Football hooliganism is a phenomenon that has reared its head in many parts of the world, especially across Europe. The United Kingdom has an international reputation for football hooliganism, which found its feet in the country in the nineteen seventies. Eventually the UK government carried out a wide scale crackdown in an attempt to extinguish football related violence. Despite the government's efforts, the problem still persists.
Gerry Sutcliffe, the former UK Minister for Sport, explained to Sputnik how the problem of football hooliganism still remains:
"I certainly don't think we have the same level of a problem that we had in the past, but the problem still exists and has to be dealt with. The security has been stepped up. When there's organized support of violence, when its been pre-planned, they've [the authorities] never really been able to deal with that. And I think they've taken their eye off the ball a little bit, thinking that because there is not a large number of arrests inside the football grounds, the problem is going away, which of course it isn't."
Observers and law enforcement officials have noted — and lamented — at why other sports don't seem to act as a recruiting sergeant for violence in the same way that football does.
At the Euro 2016 games, upward of sixty five British football fans were arrested for partaking in violent and antisocial behavior in France. Mr. Sutcliffe thinks that much of the problem lies in a lack of coordination between the football clubs and security services: "I think that more money needs to go into intelligence work between some of the clubs and security forces and police forces about what can be done in terms of stopping it growing into Europe which ultimately it will do in 2018 when we have the World Cup in Russia."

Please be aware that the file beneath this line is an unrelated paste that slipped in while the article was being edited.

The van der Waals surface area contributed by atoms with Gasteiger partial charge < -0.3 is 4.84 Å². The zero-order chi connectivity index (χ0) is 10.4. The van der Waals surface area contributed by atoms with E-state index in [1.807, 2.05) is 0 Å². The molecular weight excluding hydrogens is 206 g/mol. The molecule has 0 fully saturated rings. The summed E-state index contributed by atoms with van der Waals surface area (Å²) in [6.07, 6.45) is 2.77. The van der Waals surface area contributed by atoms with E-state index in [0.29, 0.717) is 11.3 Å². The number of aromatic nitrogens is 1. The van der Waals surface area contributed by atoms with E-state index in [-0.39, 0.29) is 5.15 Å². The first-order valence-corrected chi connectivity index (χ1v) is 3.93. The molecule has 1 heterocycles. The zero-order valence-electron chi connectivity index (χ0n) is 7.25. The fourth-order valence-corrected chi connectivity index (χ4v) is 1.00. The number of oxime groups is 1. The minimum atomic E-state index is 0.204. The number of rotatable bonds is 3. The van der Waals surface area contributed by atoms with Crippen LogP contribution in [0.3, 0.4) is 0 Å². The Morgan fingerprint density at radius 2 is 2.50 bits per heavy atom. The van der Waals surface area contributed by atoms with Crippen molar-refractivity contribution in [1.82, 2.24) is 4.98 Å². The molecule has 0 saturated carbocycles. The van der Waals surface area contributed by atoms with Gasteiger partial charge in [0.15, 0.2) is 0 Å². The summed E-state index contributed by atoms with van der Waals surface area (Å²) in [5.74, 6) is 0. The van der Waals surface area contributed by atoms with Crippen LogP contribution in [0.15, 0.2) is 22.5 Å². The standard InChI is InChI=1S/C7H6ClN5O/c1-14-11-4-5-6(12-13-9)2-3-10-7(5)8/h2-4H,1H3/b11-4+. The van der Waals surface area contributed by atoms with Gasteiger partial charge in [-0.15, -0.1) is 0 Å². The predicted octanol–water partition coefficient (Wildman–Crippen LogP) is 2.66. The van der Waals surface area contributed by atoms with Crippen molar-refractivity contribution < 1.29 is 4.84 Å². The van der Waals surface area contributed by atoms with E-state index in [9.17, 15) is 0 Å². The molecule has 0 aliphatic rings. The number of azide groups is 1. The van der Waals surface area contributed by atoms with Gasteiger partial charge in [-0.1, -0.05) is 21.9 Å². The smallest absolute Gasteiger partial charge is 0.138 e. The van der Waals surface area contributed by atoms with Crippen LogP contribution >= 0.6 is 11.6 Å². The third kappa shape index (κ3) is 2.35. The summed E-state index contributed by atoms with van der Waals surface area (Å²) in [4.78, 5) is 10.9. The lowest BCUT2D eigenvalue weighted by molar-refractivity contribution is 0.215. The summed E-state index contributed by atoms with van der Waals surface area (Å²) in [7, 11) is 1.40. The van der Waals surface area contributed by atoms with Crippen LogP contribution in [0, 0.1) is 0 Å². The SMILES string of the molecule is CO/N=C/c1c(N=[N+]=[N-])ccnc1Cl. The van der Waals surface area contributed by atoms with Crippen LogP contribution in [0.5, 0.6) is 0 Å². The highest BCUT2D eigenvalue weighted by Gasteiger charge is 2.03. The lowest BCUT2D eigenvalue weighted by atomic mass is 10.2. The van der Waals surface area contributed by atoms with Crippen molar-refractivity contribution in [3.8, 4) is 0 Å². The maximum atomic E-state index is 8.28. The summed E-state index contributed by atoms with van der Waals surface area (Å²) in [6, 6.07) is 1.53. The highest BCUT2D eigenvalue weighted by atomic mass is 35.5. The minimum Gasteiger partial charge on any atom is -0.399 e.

The mention of the World Cup 2018 to be held in Russia raises concerns over how football hooliganism from the UK might find its way onto the streets of Moscow. Some commentators are pointing to the BBC's documentary on Russian football violence as evidence that there is a lot to be concerned about.
Mr. Sutcliffe echoes those same concerns when asked if he thinks violence will erupt: "Well it will and that will be the problem that needs to be faced and I think that work has to start now. We already have the legislation in place for travel bans, making sure that people shouldn't travel, but I think the intelligence needs to be increased to make sure that there are no problems, in a country where football hooliganism has been rife over the last few years."
However, Mr. Sutcliffe is optimistic that the UK and Russian authorities will work together to pre-emptively combat organized football violence, saying he believes intelligence sharing will be a priority.
"I think the Russians will will want to make sure that they have good competition and will not want it marred by football violence. So I would expect and hope that their authorities will work together with UK authorities to make sure that fans are properly vetted," Mr. Sutcliffe told Sputnik.